Reed Smith Client Alerts

As outlined in our previous alert, the UK government has introduced a number of government-backed schemes and facilities to assist firms in maintaining liquidity during the COVID-19 pandemic. A summary of those schemes can be found in our PDF, Finance facilities available to UK borrowers in response to the COVID-19 crisis. On 27 April 2020, Her Majesty’s Treasury announced a further scheme intended for small and medium-sized enterprises (SMEs): the Bounce Back Loan Scheme (BBLS). The Financial Conduct Authority (FCA) and the Prudential Regulation Authority (PRA) have also released statements relating to accredited lenders’ regulatory obligations and the treatment under unfunded credit risk mitigation when advancing loans under the Coronavirus Business Interruption Loan Scheme (CBILS) and the Coronavirus Large Business Interruption Loan Scheme (CLBILS).

Authors: Claude Brown Karen Butler David Calligan Kevin-Paul Deveau Tim Dolan Mandip Englund Simon Hugo Leon Stephenson Hannah Sheikh Bhav Panchal

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Summary of the BBLS

The BBLS will offer a loan for 25 per cent of an eligible business’s turnover to a maximum of £50,000. The UK government will guarantee 100 per cent of sums borrowed under the scheme. Businesses will not be able to apply if they have already received a loan under the CBILS – which offers loans of up to £5 million for eligible businesses with a turnover of less than £45 million, under which the government guarantees 80 per cent of the loan. However, until 4 November 2020, those businesses may arrange with their accredited lender to transfer eligible loans received under the CBILS to the BBLS.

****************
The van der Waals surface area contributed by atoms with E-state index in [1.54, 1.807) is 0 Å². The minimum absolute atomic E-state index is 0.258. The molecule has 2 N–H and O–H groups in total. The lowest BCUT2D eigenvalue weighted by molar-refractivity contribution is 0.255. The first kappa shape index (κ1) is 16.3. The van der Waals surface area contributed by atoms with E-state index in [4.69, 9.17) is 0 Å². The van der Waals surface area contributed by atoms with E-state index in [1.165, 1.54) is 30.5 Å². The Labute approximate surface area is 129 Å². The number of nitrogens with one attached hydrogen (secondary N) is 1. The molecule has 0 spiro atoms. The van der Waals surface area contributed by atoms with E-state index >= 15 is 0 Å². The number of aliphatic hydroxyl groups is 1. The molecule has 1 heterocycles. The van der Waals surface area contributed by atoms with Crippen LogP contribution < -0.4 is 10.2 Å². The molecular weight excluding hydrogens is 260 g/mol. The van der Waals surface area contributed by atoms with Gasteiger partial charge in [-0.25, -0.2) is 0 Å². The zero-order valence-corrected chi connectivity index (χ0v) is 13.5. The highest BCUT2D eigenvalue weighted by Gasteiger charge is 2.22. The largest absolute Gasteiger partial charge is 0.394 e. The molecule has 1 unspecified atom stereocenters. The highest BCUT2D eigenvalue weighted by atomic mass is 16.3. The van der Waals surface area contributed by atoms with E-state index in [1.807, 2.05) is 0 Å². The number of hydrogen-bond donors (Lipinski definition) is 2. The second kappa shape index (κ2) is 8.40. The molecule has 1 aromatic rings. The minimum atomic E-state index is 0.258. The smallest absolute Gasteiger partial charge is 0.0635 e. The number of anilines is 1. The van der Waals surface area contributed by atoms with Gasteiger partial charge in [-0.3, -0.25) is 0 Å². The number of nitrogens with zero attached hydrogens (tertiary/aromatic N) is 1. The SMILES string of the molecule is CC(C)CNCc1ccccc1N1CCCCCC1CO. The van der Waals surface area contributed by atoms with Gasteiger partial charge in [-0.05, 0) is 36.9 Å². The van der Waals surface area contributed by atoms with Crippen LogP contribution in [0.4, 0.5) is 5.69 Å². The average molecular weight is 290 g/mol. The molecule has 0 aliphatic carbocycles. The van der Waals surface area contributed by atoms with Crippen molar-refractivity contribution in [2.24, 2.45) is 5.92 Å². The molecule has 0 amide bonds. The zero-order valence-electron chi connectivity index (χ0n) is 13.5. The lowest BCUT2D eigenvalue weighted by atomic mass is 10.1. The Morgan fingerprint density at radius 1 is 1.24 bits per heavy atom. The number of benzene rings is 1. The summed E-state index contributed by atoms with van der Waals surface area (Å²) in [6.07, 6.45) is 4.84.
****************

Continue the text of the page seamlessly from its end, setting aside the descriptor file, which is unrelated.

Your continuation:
The announcement of the BBLS follows mounting pressure on the Chancellor from various industry bodies and business leaders, including the Confederation of Business Industry (CBI), to enable SMEs to have their access to funding speeded up. Data published by UK Finance indicated that fewer than half of the 36,186 applications received by lenders for all of the UK government’s finance facilities had been approved by 23 April 2020. Those advocating a 100 per cent state guarantee argued that the 20 per cent of risk remaining with accredited lenders under the CBILS resulted in bureaucratic delays whilst the lenders went through their internal credit approval processes. In contrast, concerns about the ‘moral hazard’ of enabling lenders to advance moneys without risk to themselves and reports of fraud in other countries’ schemes which offered a 100 per cent state guarantee, militated for requiring accredited lenders to keep some ‘skin in the game’.